Prof. Apalagaki: The demand for credit is still limited. As individuals, our people have no interest in borrowing money. All the big, corporate loans are being granted but we are missing interest and demand from individuals and SMEs.
One has to take into account the bad experience of the past with NPLs. That means that new loans should be at no risk of becoming bad loans very soon. Secondly, regarding the current market conditions, we still need higher investment interest; and furthermore individuals or other entities interested in lending and, finally, one should take into account the new rules, IFRS 9 which means that the banks have to be in line with strict standards.
Thus, we have to harmonize and compile three factors which are sometimes in contradiction: a bad experience, our current financial situation and a new regulation. As a member of the European Banking Federation, HBA’s experience from participating in the ongoing regulation in Europe.
Through the participation in EBF, HBA is also represented in various working groups or the other steering committees. We have in Greece similar challenges but in different volumes. Europe is looking after the funding of their small business. T In investments starting from January 2018, the MiFID II shall be in place and this means increased transparency, investment protection and more funding or less funding. The banking sector is over-regulated. There is another very important issue which I would like to highlight, and a good example is the structure of the boards of directors at the Greek banks. Greek banks now meet the highest corporate governance standards because, except for the general directives and rules in corporate governance, they have a specific law which introduced even stricter standards in the composition of their boards.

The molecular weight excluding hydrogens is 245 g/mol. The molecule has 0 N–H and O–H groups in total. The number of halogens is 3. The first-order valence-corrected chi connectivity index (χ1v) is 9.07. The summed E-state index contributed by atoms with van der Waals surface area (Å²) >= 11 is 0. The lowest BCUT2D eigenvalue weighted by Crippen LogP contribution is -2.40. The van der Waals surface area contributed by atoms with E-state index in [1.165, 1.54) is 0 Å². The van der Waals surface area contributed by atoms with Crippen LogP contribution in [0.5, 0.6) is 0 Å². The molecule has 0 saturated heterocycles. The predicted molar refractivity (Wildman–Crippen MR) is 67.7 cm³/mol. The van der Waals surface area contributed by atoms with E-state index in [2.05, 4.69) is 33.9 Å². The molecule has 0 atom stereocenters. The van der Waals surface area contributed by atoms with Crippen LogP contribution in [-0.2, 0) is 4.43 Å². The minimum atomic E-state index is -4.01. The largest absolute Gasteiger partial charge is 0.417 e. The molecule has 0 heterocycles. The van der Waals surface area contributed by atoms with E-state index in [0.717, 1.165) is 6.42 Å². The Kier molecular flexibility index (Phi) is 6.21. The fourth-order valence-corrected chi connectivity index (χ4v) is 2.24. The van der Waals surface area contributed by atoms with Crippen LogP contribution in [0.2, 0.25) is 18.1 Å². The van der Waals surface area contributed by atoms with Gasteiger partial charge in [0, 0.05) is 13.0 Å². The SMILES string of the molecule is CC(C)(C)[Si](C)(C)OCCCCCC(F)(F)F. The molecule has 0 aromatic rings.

All the relevant committees of the board of directors: the risk committee, the audit committee and the nomination committee are chaired by foreign experts and not Greeks. This has been foreseen by the law in 2015 and the composition of the boards of the Greek banks have been assessed twice by a third independent appointed by the SSM, and the Hellenic Financial Stability Fund. Indeed, if you live in Greece and you have real day-to-day contact with the reality of the Greek banking system, you shall see that it has been absolutely restructured.
I would now like to invite you to make some concluding remarks, bearing in mind that, through this interview, you have the attention of Britain’s business and investor community:
Prof. Apalagaki: Trust Greece. We have experienced some difficult times, but I am not too concerned about the future. I know we still have some way to go, but at the end I m optimist.